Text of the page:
UArts’ virtual Commencement ceremony is open to everyone. Join the celebration Saturday, May 22, at 10 a.m. EDT.
News & Events
To all our UArts alumni and friends, what a year!
All of us have seen life transform before our eyes. At UArts, we’ve been privileged to witness how the creative spirit is thriving through these transitions. We are proud to share with you our first-ever online edition of Edge: The Magazine of University of the Arts, which can be downloaded as a PDF below.
Select stories are also available at edge.uarts.edu. In this issue, President David Yager reflects on the opportunities this year has presented. Additionally, we show how we are living apart, but creating together, and pay tribute to the generous alumni and donors that share our belief that creativity is not only essential for success, but also the catalyst for change.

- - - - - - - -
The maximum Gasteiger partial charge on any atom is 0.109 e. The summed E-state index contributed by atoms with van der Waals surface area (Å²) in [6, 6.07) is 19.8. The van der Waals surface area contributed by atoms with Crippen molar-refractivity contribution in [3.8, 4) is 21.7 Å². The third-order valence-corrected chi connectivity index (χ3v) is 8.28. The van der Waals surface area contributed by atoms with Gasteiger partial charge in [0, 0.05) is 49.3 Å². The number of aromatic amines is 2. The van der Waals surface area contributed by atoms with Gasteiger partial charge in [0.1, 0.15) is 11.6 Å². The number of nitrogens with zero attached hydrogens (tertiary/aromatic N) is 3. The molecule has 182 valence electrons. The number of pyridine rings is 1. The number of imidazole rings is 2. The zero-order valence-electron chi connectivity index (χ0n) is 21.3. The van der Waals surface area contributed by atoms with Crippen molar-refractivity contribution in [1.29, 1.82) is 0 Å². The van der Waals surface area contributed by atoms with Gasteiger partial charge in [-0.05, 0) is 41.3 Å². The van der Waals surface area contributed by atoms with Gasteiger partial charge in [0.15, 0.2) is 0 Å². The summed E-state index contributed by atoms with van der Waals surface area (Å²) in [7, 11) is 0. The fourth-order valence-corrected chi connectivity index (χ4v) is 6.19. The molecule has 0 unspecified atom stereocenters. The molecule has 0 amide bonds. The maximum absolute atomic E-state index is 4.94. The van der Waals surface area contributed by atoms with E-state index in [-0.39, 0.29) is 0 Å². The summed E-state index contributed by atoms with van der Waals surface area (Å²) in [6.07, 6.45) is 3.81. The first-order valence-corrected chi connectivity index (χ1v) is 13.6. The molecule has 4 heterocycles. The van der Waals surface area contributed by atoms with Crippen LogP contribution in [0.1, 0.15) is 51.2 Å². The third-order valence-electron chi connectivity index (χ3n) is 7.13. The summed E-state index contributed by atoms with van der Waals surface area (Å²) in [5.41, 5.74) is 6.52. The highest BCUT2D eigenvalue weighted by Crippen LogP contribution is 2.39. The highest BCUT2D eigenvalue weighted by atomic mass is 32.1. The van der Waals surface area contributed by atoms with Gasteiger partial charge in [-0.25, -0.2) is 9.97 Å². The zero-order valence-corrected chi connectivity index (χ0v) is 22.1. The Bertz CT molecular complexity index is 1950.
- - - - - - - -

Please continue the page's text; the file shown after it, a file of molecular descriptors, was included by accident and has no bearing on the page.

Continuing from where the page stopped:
The short documentary Abortion Helpline, This is Lisa, co-directed by University of the Arts Film Program Director and Assistant Professor Mike Attie along with Barabara Attie and Janet Goldwater, is included on the shortlist for various upcoming documentary film awards.
The film, which follows the work of the Philadelphia abortion hotline phone counselors, is among 15 others eligible to be nominated for the Best Shorts category for the 36th annual International Documentary Association (IDA) awards. The IDA Documentary Awards ceremony—which will be held virtually in January 2021—is notable for being the “world’s most prestigious event dedicated to the documentary genre, celebrating the best nonfiction films and programs of the year,” according to the IDA website. The site also indicates that the IDA “seeks to represent excellence in the documentary field from around the world, by emerging and established documentarians.” The final list of 10 nominees will be announced on Nov. 24.